“So it’s all about FaceTime now, lots of FaceTime, which is great and particularly during this [crisis]. It’s what keeps me going,” Paul says.
“Fifteen minutes of FaceTime; it could be anytime. I just get a text from my son and I take a FaceTime call and it’s just brilliant.”
Glynn is very active in Black Lives Matter, Paul says. “He is a prominent supporter.” Paul’s daughter, Ciara, 29, lives in Dublin and has “been out of work completely” since Covid-19 arrived, as she works with children with special needs. She is due to get married next year, so Paul is hopeful the crisis will have passed by then.
Margaret, Paul’s wife of 35 years (they met at age 16 and married at 21), has been “great through my whole career”, he says.
“I’ve generally worked very hard, wherever I’ve been, and she’s been hugely supportive. I just couldn’t have done it without her.
“She’d be very tolerant, but good at checkpoints, making sure that if I’m looking exhausted or tired that I realise it.”
Margaret, who worked with the Dublin Airport Authority (Aer Rianta) until 2010, had her own health issues in the past. She suffered a heart attack at age 33 and another aged 43. Heart disease is in her family. Fortunately, she’s been in great health “for many years” since having stents fitted.
Lockdown in Leitrim
Margaret is happy to be on lockdown in Co Leitrim, where they were when the travel restrictions were announced.
Neither of them has a direct connection with the county, but they bought the house in Carrick-on-Shannon about 16 years ago “to escape the intensity of work in Dublin”, Paul says.
“At the time, I was with Eircom. It was a summer house. I always said it was as much a process as a place; a process to help me switch off from the intensity of working,” Paul says.
“We love it and I’ve been very active down there with the local golf club and community. I’d be reasonably well known down there, but not for my HSE role.”
Paul is up at 5.30am every day. When based in his Dublin home, in Finglas, he heads to the gym. In Leitrim, it’s a case of running through “open areas and fields” with no face mask.
When required, he travels to Dublin by car for meetings with government officials and for press briefings, but a lot of his work is done via Zoom or Microsoft teams from his Leitrim base.
He’s hoping to be back on the golf course in Leitrim this weekend. His home is 6.7km from the course. That’s tantalisingly close, but until last week, just outside the 5km limit. He didn’t risk it.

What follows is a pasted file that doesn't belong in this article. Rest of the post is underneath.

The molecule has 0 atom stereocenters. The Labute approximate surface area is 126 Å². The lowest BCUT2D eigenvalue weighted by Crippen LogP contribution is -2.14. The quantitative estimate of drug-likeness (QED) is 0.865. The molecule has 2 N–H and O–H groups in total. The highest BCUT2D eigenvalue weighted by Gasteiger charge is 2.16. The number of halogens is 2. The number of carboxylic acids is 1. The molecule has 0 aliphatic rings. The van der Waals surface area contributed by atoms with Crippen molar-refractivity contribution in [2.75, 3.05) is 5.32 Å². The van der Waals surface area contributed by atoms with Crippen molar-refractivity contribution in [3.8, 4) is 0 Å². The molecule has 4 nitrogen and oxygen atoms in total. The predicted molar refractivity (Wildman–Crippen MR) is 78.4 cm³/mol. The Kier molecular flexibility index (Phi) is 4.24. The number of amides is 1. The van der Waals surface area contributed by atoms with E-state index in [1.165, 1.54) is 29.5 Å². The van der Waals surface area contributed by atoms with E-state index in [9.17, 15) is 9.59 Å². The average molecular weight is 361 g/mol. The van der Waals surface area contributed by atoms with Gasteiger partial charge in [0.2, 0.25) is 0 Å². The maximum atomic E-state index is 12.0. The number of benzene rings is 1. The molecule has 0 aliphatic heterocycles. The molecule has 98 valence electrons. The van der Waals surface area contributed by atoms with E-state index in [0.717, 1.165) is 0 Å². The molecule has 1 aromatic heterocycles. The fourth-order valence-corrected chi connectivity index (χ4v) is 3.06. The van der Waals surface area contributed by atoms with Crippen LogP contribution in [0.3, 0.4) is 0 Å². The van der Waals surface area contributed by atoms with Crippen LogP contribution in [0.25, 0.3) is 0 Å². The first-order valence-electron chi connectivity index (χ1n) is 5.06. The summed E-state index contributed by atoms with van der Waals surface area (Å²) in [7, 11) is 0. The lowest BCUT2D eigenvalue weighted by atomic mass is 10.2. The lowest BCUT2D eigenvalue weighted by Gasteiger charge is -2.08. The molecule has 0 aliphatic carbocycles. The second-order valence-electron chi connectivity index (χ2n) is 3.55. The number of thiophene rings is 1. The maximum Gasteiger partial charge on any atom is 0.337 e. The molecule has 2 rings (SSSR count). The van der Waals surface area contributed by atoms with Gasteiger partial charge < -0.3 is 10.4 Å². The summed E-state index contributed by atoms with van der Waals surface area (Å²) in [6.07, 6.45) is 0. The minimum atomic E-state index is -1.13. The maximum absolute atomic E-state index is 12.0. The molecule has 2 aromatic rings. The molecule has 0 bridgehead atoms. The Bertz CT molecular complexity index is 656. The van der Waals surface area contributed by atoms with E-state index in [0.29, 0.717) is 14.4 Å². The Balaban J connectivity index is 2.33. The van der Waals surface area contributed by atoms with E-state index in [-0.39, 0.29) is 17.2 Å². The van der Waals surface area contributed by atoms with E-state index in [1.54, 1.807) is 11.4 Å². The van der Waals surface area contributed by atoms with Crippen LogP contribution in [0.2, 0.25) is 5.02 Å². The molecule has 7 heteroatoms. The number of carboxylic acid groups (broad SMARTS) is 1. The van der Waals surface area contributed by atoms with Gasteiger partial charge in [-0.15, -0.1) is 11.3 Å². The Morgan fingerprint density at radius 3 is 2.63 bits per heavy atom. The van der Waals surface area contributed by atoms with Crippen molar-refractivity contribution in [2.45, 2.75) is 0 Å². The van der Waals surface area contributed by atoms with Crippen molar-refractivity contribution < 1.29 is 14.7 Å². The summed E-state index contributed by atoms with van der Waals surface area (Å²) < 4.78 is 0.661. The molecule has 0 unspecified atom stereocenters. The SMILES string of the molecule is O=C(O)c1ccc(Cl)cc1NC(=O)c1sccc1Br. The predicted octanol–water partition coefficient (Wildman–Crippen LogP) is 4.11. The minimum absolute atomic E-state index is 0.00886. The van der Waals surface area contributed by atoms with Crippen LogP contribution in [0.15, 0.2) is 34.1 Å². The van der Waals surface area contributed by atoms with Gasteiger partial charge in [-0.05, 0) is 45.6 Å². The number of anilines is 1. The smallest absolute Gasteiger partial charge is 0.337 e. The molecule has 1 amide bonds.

“There are too many people watching out for that one,” he says.
What does Paul do to switch off?
He’s not into television, but listens to radio from dawn ’til dusk. He’s not a big reader, although he does like Leitrim writer Michael Harding and enjoyed reading Staring at Lakes, Harding’s memoir.
Cooking is his way of de-stressing.
“I find that very relaxing. My wife would say I’m a better cook than she is and that’s why she keeps asking me to cook,” he says, laughing.
“I do a good beef bourguignon.”
His favourite tipple is a pint of Guinness. Pre Covid-19, he enjoyed a few late pints on a Friday night in Leitrim, after driving down from Dublin.
He also likes wine. “I enjoy wine tours. I did a wine course many years ago to learn how to talk about it.”
Could that be his post-HSE gig?
“That could be dangerous — too much time on your hands,” he says.
Could he be persuaded to stay on with the HSE? (He’s one year into a five-year contract).
No, he’s never been interested in a job for life, he says.
Having a contract makes his position “less personally constrained”.
As he is 56, will he retire when his contract expires?
“I don’t know. I certainly can’t see myself just completely stopping. I have plenty of energy still,” Paul says.
Would he ever run for elected office? “No, no. I nearly did, many years back. I was quite active at the time with the Workers’ Party. I would have had a nomination and just pulled out at the last minute,” Paul says.
Why? “I was probably 21, 22 years of age, with a young baby, a family, a mortgage. But not now. It’s just not me.”
I tend not to get too intense. I just focus on the issue and not get personally immersed